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John McCausland, Jr.
Personal Information
Born: September 13, 1836(1836-09-13)
Place of Birth: {{{place of birth}}}
Died: January 22, 1927 (aged 90)
Place of Death: {{{place of death}}}
Birth Name: {{{birth name}}}
Other Information
Allegiance: United States of America
Confederate States of America
Participation(s): {{{participations}}}
Branch: Confederate States Army
Service Years: {{{service years}}}
Rank: Brigadier General
Service number : {{{servicenumber}}}
Battles: American Civil War
- Battle of Fort Donelson
- Valley Campaigns of 1864
- Siege of Petersburg
- Battle of Five Forks
- Appomattox Campaign
Other work: {{{otherwork}}}

John McCausland, Jr. (September 13, 1836 – January 22, 1927) was a brigadier general in the Confederate States Army, famous for the ransom of Hagerstown, Maryland, and the razing of Chambersburg, Pennsylvania, during the American Civil War.

Early life[]

McCausland was born in St. Louis, Missouri, the son of an immigrant from Ireland. He graduated with first honors in the class of 1858 at the Virginia Military Institute, and subsequently acted as assistant professor of mathematics in that institution until 1861. In 1859 he was present with a group of VMI cadets at the execution of John Brown at Charles Town.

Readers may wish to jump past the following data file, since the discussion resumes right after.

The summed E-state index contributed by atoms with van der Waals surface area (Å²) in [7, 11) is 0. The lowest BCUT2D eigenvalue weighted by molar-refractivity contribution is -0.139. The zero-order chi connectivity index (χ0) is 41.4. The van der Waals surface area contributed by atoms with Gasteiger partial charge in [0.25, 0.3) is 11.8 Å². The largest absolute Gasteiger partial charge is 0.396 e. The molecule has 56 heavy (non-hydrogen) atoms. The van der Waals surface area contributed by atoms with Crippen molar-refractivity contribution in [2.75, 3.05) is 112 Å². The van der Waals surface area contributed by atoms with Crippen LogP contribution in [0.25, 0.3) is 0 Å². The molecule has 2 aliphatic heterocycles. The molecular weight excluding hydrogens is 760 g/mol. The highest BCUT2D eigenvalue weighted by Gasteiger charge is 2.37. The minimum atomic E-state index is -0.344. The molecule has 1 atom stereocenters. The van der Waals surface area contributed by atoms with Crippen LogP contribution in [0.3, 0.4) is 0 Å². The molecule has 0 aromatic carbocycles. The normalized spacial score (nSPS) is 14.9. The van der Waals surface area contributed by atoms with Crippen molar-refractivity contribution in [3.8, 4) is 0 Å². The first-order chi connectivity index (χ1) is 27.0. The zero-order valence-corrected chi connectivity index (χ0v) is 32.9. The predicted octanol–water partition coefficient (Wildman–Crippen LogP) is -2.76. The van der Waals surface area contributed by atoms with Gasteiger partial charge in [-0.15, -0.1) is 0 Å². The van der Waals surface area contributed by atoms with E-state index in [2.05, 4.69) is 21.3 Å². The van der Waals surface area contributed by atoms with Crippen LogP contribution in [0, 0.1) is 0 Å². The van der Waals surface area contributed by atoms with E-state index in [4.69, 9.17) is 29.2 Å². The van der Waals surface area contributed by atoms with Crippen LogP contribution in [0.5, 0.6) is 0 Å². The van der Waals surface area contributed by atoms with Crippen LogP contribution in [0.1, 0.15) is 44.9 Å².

Civil War[]

Immediately after the start of the Civil War, McCausland recruited the 36th Virginia Infantry Regiment using volunteers from Rockbridge County and was commissioned its colonel on July 16, 1861. He served in the brigade of Brigadier General John B. Floyd in western Virginia and was transferred with his regiment to Bowling Green, Kentucky, to serve in Gen. Albert Sidney Johnston's army. He fought at the Battle of Fort Donelson and escaped with his command before it surrendered in February 1862. For the remainder of 1862 and 1863 he fought in the Department of Southwest Virginia.

McCausland was promoted to brigadier general on May 18, 1864, and served as a cavalry brigade commander in the Valley Campaigns of 1864, under Lt. Gen. Jubal A. Early, raiding into Maryland and Pennsylvania. Under Gen. Early's orders, on July 30, 1864, McCausland burned the town of Chambersburg, Pennsylvania, in retaliation for the destruction of private property by Union Army Maj. Gen. David Hunter in the Shenandoah Valley, including the burning of the Virginia Military Institute. After the failure of Early's campaign, McCausland rejoined the Army of Northern Virginia in the Siege of Petersburg, the Battle of Five Forks, and the Appomattox Campaign. He escaped with his cavalry from Appomattox Court House before Robert E. Lee's surrender, but disbanded his unit soon after. He was paroled in Charleston, West Virginia, on May 22, 1865.


After the war, McCausland spent two years in Europe and Mexico before returning to the United States. For the burning of Chambersburg he faced arson charges, but was pardoned by President Ulysses S. Grant. He acquired a tract of 6,000 acres (24 km²) in Mason County, West Virginia, where he lived as a farmer for more than 60 years.

McCausland died at his farm, "McCausland", in Point Pleasant, West Virginia, the last Confederate general to die.[1] He is buried in Henderson, West Virginia.

See also[]



  1. Eicher, pp. 371, 609. Felix Huston Robertson is often cited as the longest surviving general, dying on April 20, 1928, but his nomination for brigadier general was rejected by the Confederate Senate in February 1865.

External links[]